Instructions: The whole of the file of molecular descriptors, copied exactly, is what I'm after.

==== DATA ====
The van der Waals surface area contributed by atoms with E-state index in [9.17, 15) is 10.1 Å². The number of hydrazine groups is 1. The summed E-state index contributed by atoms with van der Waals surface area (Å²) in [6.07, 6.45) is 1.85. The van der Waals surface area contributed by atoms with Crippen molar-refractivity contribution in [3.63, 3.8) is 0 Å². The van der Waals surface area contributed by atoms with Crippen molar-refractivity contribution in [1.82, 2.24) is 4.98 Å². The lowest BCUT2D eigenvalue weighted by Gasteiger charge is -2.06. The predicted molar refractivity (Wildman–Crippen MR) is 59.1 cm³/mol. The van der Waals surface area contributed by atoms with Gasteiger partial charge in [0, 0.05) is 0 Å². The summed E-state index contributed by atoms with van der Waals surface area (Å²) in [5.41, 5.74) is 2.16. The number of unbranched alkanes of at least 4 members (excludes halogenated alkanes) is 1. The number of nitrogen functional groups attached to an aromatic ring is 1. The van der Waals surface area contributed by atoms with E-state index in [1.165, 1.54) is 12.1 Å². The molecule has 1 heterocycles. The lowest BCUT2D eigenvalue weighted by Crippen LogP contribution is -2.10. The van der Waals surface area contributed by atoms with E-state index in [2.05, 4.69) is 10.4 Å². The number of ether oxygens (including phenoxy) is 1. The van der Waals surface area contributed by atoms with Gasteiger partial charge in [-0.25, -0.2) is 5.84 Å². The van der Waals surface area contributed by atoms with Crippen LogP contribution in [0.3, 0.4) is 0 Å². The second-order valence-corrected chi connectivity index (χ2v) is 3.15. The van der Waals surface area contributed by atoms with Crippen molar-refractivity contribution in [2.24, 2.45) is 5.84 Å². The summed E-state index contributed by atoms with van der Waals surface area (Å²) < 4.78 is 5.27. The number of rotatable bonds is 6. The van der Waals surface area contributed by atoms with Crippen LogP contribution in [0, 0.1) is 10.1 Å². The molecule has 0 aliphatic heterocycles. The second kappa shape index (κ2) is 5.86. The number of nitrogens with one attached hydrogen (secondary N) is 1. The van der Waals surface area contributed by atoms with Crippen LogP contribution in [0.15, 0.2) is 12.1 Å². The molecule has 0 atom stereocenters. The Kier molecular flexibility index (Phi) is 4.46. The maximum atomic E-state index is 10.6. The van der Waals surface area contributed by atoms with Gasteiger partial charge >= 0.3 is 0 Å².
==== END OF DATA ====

The van der Waals surface area contributed by atoms with E-state index in [9.17, 15) is 10.1 Å². The number of hydrazine groups is 1. The summed E-state index contributed by atoms with van der Waals surface area (Å²) in [6.07, 6.45) is 1.85. The van der Waals surface area contributed by atoms with Crippen molar-refractivity contribution in [3.63, 3.8) is 0 Å². The van der Waals surface area contributed by atoms with Crippen molar-refractivity contribution in [1.82, 2.24) is 4.98 Å². The lowest BCUT2D eigenvalue weighted by Gasteiger charge is -2.06. The predicted molar refractivity (Wildman–Crippen MR) is 59.1 cm³/mol. The van der Waals surface area contributed by atoms with Gasteiger partial charge in [0, 0.05) is 0 Å². The summed E-state index contributed by atoms with van der Waals surface area (Å²) in [5.41, 5.74) is 2.16. The number of unbranched alkanes of at least 4 members (excludes halogenated alkanes) is 1. The number of nitrogen functional groups attached to an aromatic ring is 1. The van der Waals surface area contributed by atoms with E-state index in [1.165, 1.54) is 12.1 Å². The molecule has 1 heterocycles. The lowest BCUT2D eigenvalue weighted by Crippen LogP contribution is -2.10. The van der Waals surface area contributed by atoms with E-state index in [2.05, 4.69) is 10.4 Å². The number of ether oxygens (including phenoxy) is 1. The van der Waals surface area contributed by atoms with Gasteiger partial charge in [-0.25, -0.2) is 5.84 Å². The van der Waals surface area contributed by atoms with Crippen LogP contribution in [0.3, 0.4) is 0 Å². The second-order valence-corrected chi connectivity index (χ2v) is 3.15. The van der Waals surface area contributed by atoms with Crippen molar-refractivity contribution in [2.24, 2.45) is 5.84 Å². The summed E-state index contributed by atoms with van der Waals surface area (Å²) < 4.78 is 5.27. The number of rotatable bonds is 6. The van der Waals surface area contributed by atoms with Crippen LogP contribution in [0, 0.1) is 10.1 Å². The molecule has 0 aliphatic heterocycles. The second kappa shape index (κ2) is 5.86. The number of nitrogens with one attached hydrogen (secondary N) is 1. The van der Waals surface area contributed by atoms with Crippen LogP contribution in [0.15, 0.2) is 12.1 Å². The molecule has 0 atom stereocenters. The Kier molecular flexibility index (Phi) is 4.46. The maximum atomic E-state index is 10.6. The van der Waals surface area contributed by atoms with Gasteiger partial charge >= 0.3 is 0 Å².